Share your story
The central voice for Linux and Open Source security news
Home News Topics Advisories HOWTOs Features Newsletters About Register

Sign up!
EnGarde Community
What is the most important Linux security technology?
Linux Events
Linux User Groups
Link to Us
Security Center
Book Reviews
Security Dictionary
Security Tips
White Papers
Featured Blogs
All About Linux
DanWalsh LiveJournal
Latest Newsletters
Linux Advisory Watch: March 27th, 2015
Linux Security Week: March 23rd, 2015
LinuxSecurity Newsletters
Choose Lists:
About our Newsletters
RSS Feeds
Get the LinuxSecurity news you want faster with RSS
Powered By

RH6.0: syslogd (RHSA-1999:055-01) Print E-mail
User Rating:      How can I rate this item?
Posted by Team   
RedHat Linux A denial of service attack exists in the system log daemon, syslogd.
Red Hat, Inc. Security Advisory
Package syslogd

Synopsis Denial of service attack in syslogd

Advisory ID RHSA-1999:055-01

Issue Date 1999-11-19

Updated on 1999-11-19

Keywords syslogd sysklogd stream socket

Cross References bugtraq id #809

1. Topic:
A denial of service attack exists in the system log daemon, syslogd.

2. Problem description:
The syslog daemon by default used unix domain stream sockets for receiving local log connections. By opening a large number of connections to the log daemon, the user could make the system unresponsive.

Thanks go to Olaf Kirch ( for noting the vulnerability and providing patches.

3. Bug IDs fixed: (see bugzilla for more information)

4. Relevant releases/architectures:
Red Hat Linux 6.1:
Red Hat Linux 6.1 is not vulnerable to this security issue. However, users of Red Hat Linux 6.1/Intel may wish to upgrade to the latest package to fix a problem in the syslog daemon where log connections would be reset after the syslog daemon is restarted.

5. Obsoleted by:

6. Conflicts with:

7. RPMs required:







8. Solution:
For each RPM for your particular architecture, run:

rpm -Uvh filename

where filename is the name of the RPM.

libc updates are needed for Red Hat Linux 4.2 for the Intel and Sparc architectures so that logging will work correctly with the upgraded sysklogd packages.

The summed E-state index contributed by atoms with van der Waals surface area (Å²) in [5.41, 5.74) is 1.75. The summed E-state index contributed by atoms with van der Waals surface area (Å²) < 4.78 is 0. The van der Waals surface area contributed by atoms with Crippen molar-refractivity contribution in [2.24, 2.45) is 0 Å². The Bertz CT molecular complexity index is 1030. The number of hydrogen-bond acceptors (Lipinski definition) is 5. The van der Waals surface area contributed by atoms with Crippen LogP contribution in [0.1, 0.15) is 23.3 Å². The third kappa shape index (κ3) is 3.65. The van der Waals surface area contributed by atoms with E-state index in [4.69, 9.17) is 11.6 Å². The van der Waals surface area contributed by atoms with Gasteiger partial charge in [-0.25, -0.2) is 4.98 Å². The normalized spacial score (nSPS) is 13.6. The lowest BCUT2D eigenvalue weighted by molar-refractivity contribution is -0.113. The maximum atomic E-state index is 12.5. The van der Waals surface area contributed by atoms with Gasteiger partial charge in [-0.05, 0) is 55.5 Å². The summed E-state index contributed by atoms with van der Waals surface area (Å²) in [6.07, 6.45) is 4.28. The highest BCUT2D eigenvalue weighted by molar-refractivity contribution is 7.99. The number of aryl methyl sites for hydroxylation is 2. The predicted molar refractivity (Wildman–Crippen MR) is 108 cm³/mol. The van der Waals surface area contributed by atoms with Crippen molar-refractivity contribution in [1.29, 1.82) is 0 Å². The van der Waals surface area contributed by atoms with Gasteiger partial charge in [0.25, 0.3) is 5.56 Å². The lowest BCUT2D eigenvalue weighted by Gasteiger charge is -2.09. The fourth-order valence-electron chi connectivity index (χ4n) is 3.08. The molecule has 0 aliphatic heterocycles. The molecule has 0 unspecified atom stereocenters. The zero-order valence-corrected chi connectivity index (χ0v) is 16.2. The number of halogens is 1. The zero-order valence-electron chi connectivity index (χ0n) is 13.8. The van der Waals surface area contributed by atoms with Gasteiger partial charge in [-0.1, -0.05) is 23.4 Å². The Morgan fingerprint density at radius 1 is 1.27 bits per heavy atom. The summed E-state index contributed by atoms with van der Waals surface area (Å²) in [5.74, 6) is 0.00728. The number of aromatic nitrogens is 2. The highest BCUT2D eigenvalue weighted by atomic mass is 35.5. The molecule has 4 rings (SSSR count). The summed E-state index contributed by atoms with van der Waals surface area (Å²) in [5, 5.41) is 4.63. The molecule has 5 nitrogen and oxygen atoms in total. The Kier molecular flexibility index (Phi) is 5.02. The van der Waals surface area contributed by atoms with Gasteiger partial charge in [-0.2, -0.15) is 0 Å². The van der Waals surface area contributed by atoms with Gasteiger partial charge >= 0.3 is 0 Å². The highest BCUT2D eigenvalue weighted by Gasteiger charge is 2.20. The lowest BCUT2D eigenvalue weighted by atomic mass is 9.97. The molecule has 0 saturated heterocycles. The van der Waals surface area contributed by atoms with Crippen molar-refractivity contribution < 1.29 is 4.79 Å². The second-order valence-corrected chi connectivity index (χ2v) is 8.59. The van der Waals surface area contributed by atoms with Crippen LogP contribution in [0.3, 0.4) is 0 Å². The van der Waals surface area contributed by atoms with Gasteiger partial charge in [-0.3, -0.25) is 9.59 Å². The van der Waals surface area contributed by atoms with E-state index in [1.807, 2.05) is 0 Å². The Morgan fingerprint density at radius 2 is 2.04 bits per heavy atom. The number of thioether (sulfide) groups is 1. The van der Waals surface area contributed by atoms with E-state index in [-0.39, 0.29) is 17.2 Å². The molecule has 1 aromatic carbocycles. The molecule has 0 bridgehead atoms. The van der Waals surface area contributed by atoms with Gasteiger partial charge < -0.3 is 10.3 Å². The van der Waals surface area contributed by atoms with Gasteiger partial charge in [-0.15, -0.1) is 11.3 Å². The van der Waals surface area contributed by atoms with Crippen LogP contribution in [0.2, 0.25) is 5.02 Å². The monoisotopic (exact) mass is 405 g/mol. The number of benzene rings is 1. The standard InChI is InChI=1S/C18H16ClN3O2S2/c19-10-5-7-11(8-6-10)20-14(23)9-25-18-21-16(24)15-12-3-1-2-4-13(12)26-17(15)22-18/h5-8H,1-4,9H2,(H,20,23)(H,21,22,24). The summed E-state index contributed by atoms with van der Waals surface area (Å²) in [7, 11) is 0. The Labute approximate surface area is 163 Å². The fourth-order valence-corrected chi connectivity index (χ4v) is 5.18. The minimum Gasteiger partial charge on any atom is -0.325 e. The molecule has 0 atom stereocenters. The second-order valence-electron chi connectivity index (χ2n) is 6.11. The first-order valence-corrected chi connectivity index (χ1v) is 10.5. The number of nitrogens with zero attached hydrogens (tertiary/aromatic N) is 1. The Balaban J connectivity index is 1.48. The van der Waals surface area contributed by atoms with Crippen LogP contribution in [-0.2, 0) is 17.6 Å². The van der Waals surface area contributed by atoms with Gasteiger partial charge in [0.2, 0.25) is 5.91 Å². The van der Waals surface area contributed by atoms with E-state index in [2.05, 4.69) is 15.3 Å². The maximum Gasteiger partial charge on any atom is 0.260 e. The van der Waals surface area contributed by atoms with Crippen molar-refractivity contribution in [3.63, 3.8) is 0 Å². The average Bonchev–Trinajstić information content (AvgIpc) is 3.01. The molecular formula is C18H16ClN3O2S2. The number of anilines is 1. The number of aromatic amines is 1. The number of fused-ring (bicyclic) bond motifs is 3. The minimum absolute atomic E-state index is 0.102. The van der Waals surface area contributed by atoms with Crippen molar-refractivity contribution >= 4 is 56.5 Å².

Note: Upgrading to these sysklogd packages may impair the logging abilities of some software that does not use the standard C library syslog(3) interface to the system logs. Such software may have to be changed to use datagram connections instead of stream connections to the log socket.

9. Verification:

 MD5 sum                           Package Name

8e59b61b8b1a9356ea675d7234b801d8  i386/sysklogd-1.3.31-14.i386.rpm
55cc22adb6b3272ef23763e89309af24  SRPMS/sysklogd-1.3.31-14.src.rpm

These packages are GPG signed by Red Hat, Inc. for security. Our key is available at:
http://www.Red t.html

You can verify each package with the following command: rpm --checksig filename

If you only wish to verify that each package has not been corrupted or tampered with, examine only the md5sum with the following command: rpm --checksig --nogpg filename

Note that you need RPM >= 3.0 to check GnuPG keys.

10. References:

< Prev   Next >


Latest Features
Peter Smith Releases Linux Network Security Online
Securing a Linux Web Server
Password guessing with Medusa 2.0
Password guessing as an attack vector
Squid and Digest Authentication
Squid and Basic Authentication
Demystifying the Chinese Hacking Industry: Earning 6 Million a Night
Free Online security course (LearnSIA) - A Call for Help
What You Need to Know About Linux Rootkits
Review: A Practical Guide to Fedora and Red Hat Enterprise Linux - Fifth Edition
Weekend Edition
FBI Quietly Removes Recommendation To Encrypt Your Phone
And the prize for LEAST SECURE BROWSER goes to ... Chrome!
Partner Sponsor

Community | HOWTOs | Blogs | Features | Book Reviews | Networking
 Security Projects |  Latest News |  Newsletters |  SELinux |  Privacy |  Home
 Hardening |   About Us |   Advertise |   Legal Notice |   RSS |   Guardian Digital
(c)Copyright 2015 Guardian Digital, Inc. All rights reserved.